Allison Williams: How 'Girls' Helped Me 'Play Out a Normal 20-Something Experience'

Besides her acting career, Allison Williams is hard at work expanding the non-profit Horizons National

Brit + Co Kicks Off Experiential Pop-Up #CreateGood With Allison Williams And Daphne Oz
Photo: Cindy Ord/Getty

Playing Marnie in HBO’s Girls helped Allison Williams “play out a normal 20-something experience … in a very meta way.”

At Brit+Co’s #CreateGood! kick-off event Wednesday, Williams, 29, talked about how she was lucky to get a college education. Her parents (news anchor Brian Williams and TV producer Jane Gillian Stoddard) always told her she could act after college, so following graduation, she moved to Los Angeles and landed her first audition there as Marnie — only to move back to the East Coast right after to start on Girls.

It’s now been exactly a year since they wrapped the last season, when she and her costars Lena Dunham, Jemima Kirke and Zosia Mamet were “weeping together and holding each other,” she said.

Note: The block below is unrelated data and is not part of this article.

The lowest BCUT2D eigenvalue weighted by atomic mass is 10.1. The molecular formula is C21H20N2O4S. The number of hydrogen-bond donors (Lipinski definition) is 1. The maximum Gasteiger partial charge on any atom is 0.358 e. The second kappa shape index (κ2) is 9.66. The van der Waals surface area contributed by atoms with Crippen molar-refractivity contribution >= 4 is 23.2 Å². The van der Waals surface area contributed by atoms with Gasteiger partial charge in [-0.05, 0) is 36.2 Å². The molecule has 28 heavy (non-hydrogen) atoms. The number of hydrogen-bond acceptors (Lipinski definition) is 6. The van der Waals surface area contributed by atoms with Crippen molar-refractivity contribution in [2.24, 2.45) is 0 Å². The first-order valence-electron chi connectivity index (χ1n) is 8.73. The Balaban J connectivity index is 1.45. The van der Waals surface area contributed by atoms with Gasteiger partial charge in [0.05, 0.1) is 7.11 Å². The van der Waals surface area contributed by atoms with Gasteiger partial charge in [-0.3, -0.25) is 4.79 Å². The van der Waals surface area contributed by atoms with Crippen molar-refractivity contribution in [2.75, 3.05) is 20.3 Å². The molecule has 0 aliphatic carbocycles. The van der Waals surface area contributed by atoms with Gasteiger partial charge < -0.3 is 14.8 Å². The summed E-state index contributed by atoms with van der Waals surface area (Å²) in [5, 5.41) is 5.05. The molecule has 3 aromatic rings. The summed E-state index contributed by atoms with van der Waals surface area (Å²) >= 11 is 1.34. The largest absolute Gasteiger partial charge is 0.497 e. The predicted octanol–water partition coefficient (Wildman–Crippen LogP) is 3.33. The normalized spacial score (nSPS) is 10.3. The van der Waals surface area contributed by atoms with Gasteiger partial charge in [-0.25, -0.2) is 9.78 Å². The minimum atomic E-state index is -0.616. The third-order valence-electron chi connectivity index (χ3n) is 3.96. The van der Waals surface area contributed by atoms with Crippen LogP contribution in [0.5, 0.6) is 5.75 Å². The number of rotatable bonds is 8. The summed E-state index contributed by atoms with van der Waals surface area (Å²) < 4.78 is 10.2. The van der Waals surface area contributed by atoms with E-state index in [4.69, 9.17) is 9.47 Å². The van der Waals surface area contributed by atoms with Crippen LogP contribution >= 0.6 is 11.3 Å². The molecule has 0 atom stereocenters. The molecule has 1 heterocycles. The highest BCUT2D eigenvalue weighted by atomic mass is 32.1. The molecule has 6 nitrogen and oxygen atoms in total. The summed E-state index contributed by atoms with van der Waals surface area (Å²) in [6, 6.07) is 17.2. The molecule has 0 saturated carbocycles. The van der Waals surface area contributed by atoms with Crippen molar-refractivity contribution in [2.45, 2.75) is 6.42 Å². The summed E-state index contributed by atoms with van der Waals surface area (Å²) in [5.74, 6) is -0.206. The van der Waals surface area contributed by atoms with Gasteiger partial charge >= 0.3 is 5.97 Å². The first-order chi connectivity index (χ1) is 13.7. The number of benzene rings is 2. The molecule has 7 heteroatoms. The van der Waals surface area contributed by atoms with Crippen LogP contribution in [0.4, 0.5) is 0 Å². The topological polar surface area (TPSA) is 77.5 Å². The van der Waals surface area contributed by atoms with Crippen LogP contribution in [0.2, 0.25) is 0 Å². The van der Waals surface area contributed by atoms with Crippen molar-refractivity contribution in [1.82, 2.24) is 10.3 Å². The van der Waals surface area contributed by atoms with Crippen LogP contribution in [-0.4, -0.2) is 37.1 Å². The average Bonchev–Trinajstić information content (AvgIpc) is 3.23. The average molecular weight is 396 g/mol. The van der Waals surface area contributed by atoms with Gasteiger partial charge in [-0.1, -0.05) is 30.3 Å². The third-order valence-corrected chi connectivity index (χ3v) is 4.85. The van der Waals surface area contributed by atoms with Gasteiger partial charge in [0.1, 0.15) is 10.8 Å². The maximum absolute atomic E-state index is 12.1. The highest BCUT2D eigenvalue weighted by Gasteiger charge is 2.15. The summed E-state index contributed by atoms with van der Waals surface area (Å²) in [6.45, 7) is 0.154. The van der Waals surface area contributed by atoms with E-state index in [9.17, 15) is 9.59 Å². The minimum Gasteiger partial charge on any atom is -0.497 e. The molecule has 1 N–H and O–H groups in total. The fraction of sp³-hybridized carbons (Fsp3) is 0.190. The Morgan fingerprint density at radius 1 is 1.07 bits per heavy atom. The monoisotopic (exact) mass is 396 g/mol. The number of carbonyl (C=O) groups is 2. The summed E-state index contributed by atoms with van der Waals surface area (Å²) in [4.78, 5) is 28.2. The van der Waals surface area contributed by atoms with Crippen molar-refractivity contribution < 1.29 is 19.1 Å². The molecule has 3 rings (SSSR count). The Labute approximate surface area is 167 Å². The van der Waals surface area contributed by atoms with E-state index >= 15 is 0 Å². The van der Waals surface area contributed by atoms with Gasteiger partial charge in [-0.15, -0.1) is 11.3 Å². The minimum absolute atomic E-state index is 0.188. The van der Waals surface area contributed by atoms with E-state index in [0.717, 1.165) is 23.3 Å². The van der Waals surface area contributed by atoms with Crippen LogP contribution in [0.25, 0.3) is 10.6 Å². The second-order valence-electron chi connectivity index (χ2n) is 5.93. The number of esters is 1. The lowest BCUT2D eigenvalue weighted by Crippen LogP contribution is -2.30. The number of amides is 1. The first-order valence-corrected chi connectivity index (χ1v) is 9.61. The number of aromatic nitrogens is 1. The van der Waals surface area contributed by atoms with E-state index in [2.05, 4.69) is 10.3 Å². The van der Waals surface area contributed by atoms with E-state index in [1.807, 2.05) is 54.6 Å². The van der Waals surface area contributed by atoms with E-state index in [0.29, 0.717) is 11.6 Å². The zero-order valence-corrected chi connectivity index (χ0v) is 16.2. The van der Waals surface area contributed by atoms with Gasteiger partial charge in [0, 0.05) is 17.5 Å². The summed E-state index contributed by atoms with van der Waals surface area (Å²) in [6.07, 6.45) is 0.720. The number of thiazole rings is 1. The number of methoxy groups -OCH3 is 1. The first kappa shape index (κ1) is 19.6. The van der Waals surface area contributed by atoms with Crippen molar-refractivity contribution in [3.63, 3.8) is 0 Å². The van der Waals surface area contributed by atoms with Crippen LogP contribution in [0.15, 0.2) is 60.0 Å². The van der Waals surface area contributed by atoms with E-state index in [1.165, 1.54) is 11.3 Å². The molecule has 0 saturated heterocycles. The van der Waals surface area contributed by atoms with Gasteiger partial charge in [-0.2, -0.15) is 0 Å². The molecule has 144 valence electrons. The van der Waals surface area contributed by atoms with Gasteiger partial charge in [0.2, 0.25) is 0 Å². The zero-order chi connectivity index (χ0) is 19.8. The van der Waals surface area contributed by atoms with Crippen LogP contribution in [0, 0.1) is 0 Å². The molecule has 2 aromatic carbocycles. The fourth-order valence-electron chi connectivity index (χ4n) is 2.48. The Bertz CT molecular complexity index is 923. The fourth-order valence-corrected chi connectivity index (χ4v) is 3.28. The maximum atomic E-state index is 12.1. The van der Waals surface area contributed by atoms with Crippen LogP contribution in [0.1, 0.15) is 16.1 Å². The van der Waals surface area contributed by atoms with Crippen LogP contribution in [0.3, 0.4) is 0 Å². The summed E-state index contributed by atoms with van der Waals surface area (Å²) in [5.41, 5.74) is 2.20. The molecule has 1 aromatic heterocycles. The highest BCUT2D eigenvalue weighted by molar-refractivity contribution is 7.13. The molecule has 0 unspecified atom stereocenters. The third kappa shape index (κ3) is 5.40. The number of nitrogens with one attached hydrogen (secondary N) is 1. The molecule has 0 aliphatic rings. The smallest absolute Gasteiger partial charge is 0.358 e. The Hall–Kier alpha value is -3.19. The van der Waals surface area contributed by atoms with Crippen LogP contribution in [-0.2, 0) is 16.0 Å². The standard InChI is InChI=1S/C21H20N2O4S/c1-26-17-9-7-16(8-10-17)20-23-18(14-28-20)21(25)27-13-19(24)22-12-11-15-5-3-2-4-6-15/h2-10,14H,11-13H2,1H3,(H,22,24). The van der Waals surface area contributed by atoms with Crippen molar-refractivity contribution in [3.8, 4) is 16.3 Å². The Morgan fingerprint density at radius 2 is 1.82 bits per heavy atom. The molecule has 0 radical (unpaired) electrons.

This was her first summer not shooting the show since college, and she explained her mixed feelings: “Put it this way, I don’t recommend stopping, because it’s heartbreaking.”

She hopes that the show provides “relief and laughter” and makes women “feel a little bit better about their lives.”

“Marnie had a shower in her bedroom, and that may make you feel good to not have one in your bedroom,” Williams joked to a mostly female audience.RELATED VIDEO: Lena Dunham and Cast Stun at Final HBO Premiere of ‘Girls’

Williams’ mother and grandmother have inspired her all of her life, but with her grandfather’s death Monday, she is reminded of “the strength that is in [her] genes, should [she] need to tap into it.”

“Eighty percent of the emails in my inbox are from my 87-year-old grandmother,” Williams said. “She’s got such a motor on her and she is all action, just like my mom.”

Besides her acting career, Williams is hard at work expanding the non-profit Horizons National, which aims to bridge the gap for kids from low-income families who cannot afford summer camp or enrichment programs. She said expanding the program further “would be the most exciting thing in world. Improving kids’ lives. What greater legacy could you possibly leave?”

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